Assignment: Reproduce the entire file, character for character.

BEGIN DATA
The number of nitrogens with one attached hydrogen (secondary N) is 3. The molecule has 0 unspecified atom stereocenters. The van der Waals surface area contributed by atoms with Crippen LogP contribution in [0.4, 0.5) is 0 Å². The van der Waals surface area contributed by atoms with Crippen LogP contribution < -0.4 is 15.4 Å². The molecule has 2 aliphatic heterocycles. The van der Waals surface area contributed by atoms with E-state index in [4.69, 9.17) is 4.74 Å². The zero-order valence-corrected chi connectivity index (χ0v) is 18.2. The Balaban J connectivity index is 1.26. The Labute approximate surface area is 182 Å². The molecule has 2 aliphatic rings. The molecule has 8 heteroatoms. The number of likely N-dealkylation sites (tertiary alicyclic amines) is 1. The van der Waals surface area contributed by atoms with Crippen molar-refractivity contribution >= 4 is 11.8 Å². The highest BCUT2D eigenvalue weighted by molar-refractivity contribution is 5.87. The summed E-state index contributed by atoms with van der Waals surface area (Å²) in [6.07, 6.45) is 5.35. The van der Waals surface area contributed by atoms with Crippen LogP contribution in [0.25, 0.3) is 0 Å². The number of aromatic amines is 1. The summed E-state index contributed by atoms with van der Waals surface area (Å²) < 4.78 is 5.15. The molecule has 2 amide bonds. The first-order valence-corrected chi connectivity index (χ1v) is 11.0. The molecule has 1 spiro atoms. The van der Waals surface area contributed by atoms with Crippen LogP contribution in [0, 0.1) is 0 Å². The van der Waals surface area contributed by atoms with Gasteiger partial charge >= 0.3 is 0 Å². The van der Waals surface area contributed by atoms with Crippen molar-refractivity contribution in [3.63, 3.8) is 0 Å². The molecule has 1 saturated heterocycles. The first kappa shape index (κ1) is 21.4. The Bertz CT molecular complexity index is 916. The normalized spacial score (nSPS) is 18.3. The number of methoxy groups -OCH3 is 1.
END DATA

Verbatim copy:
The number of nitrogens with one attached hydrogen (secondary N) is 3. The molecule has 0 unspecified atom stereocenters. The van der Waals surface area contributed by atoms with Crippen LogP contribution in [0.4, 0.5) is 0 Å². The van der Waals surface area contributed by atoms with Crippen LogP contribution < -0.4 is 15.4 Å². The molecule has 2 aliphatic heterocycles. The van der Waals surface area contributed by atoms with E-state index in [4.69, 9.17) is 4.74 Å². The zero-order valence-corrected chi connectivity index (χ0v) is 18.2. The Balaban J connectivity index is 1.26. The Labute approximate surface area is 182 Å². The molecule has 2 aliphatic rings. The molecule has 8 heteroatoms. The number of likely N-dealkylation sites (tertiary alicyclic amines) is 1. The van der Waals surface area contributed by atoms with Crippen molar-refractivity contribution >= 4 is 11.8 Å². The highest BCUT2D eigenvalue weighted by molar-refractivity contribution is 5.87. The summed E-state index contributed by atoms with van der Waals surface area (Å²) in [6.07, 6.45) is 5.35. The van der Waals surface area contributed by atoms with Crippen LogP contribution in [0.25, 0.3) is 0 Å². The number of aromatic amines is 1. The summed E-state index contributed by atoms with van der Waals surface area (Å²) < 4.78 is 5.15. The molecule has 2 amide bonds. The first-order valence-corrected chi connectivity index (χ1v) is 11.0. The molecule has 1 spiro atoms. The van der Waals surface area contributed by atoms with Crippen LogP contribution in [0, 0.1) is 0 Å². The van der Waals surface area contributed by atoms with Gasteiger partial charge >= 0.3 is 0 Å². The van der Waals surface area contributed by atoms with Crippen molar-refractivity contribution in [3.63, 3.8) is 0 Å². The molecule has 1 saturated heterocycles. The first kappa shape index (κ1) is 21.4. The Bertz CT molecular complexity index is 916. The normalized spacial score (nSPS) is 18.3. The number of methoxy groups -OCH3 is 1.